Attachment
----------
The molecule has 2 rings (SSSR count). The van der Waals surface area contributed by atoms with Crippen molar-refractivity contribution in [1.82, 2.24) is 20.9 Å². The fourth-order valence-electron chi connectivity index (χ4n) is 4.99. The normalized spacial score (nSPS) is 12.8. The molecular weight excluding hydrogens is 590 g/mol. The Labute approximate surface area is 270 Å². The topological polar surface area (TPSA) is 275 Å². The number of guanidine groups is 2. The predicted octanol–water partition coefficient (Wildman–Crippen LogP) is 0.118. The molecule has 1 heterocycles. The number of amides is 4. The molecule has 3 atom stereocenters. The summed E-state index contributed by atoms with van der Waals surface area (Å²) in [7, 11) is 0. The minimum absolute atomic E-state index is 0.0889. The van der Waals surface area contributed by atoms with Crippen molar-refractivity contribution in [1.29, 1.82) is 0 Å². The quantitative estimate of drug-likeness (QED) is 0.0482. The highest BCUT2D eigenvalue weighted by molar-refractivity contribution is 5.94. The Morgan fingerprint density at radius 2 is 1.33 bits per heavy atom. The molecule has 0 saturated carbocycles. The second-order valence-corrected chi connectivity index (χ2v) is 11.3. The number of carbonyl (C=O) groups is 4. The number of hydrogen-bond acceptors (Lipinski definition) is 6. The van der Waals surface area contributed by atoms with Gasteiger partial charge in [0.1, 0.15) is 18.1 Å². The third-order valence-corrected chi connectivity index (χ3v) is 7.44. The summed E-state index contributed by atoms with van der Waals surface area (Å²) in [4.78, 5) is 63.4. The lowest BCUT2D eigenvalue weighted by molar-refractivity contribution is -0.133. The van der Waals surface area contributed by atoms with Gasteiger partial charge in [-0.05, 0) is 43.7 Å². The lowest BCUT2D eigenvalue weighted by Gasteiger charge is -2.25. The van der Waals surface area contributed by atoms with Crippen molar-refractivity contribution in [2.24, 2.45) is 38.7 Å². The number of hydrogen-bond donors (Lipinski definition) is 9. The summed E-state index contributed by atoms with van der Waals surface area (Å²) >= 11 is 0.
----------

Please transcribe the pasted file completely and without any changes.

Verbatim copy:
The molecule has 2 rings (SSSR count). The van der Waals surface area contributed by atoms with Crippen molar-refractivity contribution in [1.82, 2.24) is 20.9 Å². The fourth-order valence-electron chi connectivity index (χ4n) is 4.99. The normalized spacial score (nSPS) is 12.8. The molecular weight excluding hydrogens is 590 g/mol. The Labute approximate surface area is 270 Å². The topological polar surface area (TPSA) is 275 Å². The number of guanidine groups is 2. The predicted octanol–water partition coefficient (Wildman–Crippen LogP) is 0.118. The molecule has 1 heterocycles. The number of amides is 4. The molecule has 3 atom stereocenters. The summed E-state index contributed by atoms with van der Waals surface area (Å²) in [7, 11) is 0. The minimum absolute atomic E-state index is 0.0889. The van der Waals surface area contributed by atoms with Crippen molar-refractivity contribution in [1.29, 1.82) is 0 Å². The quantitative estimate of drug-likeness (QED) is 0.0482. The highest BCUT2D eigenvalue weighted by molar-refractivity contribution is 5.94. The Morgan fingerprint density at radius 2 is 1.33 bits per heavy atom. The molecule has 0 saturated carbocycles. The second-order valence-corrected chi connectivity index (χ2v) is 11.3. The number of carbonyl (C=O) groups is 4. The number of hydrogen-bond acceptors (Lipinski definition) is 6. The van der Waals surface area contributed by atoms with Gasteiger partial charge in [0.1, 0.15) is 18.1 Å². The third-order valence-corrected chi connectivity index (χ3v) is 7.44. The summed E-state index contributed by atoms with van der Waals surface area (Å²) in [4.78, 5) is 63.4. The lowest BCUT2D eigenvalue weighted by molar-refractivity contribution is -0.133. The van der Waals surface area contributed by atoms with Gasteiger partial charge in [-0.05, 0) is 43.7 Å². The lowest BCUT2D eigenvalue weighted by Gasteiger charge is -2.25. The van der Waals surface area contributed by atoms with Crippen molar-refractivity contribution in [2.24, 2.45) is 38.7 Å². The number of hydrogen-bond donors (Lipinski definition) is 9. The summed E-state index contributed by atoms with van der Waals surface area (Å²) >= 11 is 0.